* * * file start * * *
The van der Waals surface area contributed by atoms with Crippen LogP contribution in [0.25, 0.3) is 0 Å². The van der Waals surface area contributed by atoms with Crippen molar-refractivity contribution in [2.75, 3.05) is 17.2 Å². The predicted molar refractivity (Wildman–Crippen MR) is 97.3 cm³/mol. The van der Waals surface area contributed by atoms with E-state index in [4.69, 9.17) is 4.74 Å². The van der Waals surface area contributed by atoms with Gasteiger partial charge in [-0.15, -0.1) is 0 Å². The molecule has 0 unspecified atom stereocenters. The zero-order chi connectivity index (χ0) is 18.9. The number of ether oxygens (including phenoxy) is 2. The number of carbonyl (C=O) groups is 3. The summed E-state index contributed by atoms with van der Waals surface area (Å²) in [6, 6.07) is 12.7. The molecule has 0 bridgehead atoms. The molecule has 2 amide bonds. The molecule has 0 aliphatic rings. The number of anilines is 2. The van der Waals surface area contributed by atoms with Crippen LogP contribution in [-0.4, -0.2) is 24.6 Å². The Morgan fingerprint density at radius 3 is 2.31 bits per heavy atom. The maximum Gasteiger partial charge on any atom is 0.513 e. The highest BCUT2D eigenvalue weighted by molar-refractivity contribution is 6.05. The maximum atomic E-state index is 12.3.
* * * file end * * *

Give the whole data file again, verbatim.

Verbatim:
The van der Waals surface area contributed by atoms with Crippen LogP contribution in [0.25, 0.3) is 0 Å². The van der Waals surface area contributed by atoms with Crippen molar-refractivity contribution in [2.75, 3.05) is 17.2 Å². The predicted molar refractivity (Wildman–Crippen MR) is 97.3 cm³/mol. The van der Waals surface area contributed by atoms with E-state index in [4.69, 9.17) is 4.74 Å². The van der Waals surface area contributed by atoms with Gasteiger partial charge in [-0.15, -0.1) is 0 Å². The molecule has 0 unspecified atom stereocenters. The zero-order chi connectivity index (χ0) is 18.9. The number of ether oxygens (including phenoxy) is 2. The number of carbonyl (C=O) groups is 3. The summed E-state index contributed by atoms with van der Waals surface area (Å²) in [6, 6.07) is 12.7. The molecule has 0 bridgehead atoms. The molecule has 2 amide bonds. The molecule has 0 aliphatic rings. The number of anilines is 2. The van der Waals surface area contributed by atoms with Crippen LogP contribution in [-0.4, -0.2) is 24.6 Å². The Morgan fingerprint density at radius 3 is 2.31 bits per heavy atom. The maximum Gasteiger partial charge on any atom is 0.513 e. The highest BCUT2D eigenvalue weighted by molar-refractivity contribution is 6.05. The maximum atomic E-state index is 12.3.